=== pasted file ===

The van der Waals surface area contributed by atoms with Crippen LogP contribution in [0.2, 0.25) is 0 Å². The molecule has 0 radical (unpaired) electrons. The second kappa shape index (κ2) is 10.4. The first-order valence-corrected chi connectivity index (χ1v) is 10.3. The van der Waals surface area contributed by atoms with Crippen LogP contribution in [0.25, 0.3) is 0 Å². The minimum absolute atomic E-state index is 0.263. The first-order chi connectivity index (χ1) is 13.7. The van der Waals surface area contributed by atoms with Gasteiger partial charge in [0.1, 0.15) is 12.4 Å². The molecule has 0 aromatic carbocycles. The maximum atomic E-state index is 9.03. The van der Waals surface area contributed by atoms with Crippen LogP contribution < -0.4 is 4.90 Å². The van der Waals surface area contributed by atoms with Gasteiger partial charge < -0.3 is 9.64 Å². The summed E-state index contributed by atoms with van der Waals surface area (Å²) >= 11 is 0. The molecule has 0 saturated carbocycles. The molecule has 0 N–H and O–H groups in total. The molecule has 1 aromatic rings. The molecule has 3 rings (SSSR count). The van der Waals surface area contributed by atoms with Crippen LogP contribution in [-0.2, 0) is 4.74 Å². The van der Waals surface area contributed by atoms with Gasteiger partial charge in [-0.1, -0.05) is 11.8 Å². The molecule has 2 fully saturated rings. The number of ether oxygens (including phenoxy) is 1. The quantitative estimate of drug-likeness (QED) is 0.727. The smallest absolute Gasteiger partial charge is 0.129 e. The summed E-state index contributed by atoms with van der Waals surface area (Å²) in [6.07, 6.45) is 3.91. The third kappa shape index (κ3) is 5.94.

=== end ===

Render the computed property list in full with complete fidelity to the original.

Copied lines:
The van der Waals surface area contributed by atoms with Crippen LogP contribution in [0.2, 0.25) is 0 Å². The molecule has 0 radical (unpaired) electrons. The second kappa shape index (κ2) is 10.4. The first-order valence-corrected chi connectivity index (χ1v) is 10.3. The van der Waals surface area contributed by atoms with Crippen LogP contribution in [0.25, 0.3) is 0 Å². The minimum absolute atomic E-state index is 0.263. The first-order chi connectivity index (χ1) is 13.7. The van der Waals surface area contributed by atoms with Gasteiger partial charge in [0.1, 0.15) is 12.4 Å². The molecule has 0 aromatic carbocycles. The maximum atomic E-state index is 9.03. The van der Waals surface area contributed by atoms with Crippen LogP contribution < -0.4 is 4.90 Å². The van der Waals surface area contributed by atoms with Gasteiger partial charge < -0.3 is 9.64 Å². The summed E-state index contributed by atoms with van der Waals surface area (Å²) >= 11 is 0. The molecule has 0 saturated carbocycles. The molecule has 0 N–H and O–H groups in total. The molecule has 1 aromatic rings. The molecule has 3 rings (SSSR count). The van der Waals surface area contributed by atoms with Crippen LogP contribution in [-0.2, 0) is 4.74 Å². The van der Waals surface area contributed by atoms with Gasteiger partial charge in [-0.1, -0.05) is 11.8 Å². The molecule has 2 fully saturated rings. The number of ether oxygens (including phenoxy) is 1. The quantitative estimate of drug-likeness (QED) is 0.727. The smallest absolute Gasteiger partial charge is 0.129 e. The summed E-state index contributed by atoms with van der Waals surface area (Å²) in [6.07, 6.45) is 3.91. The third kappa shape index (κ3) is 5.94.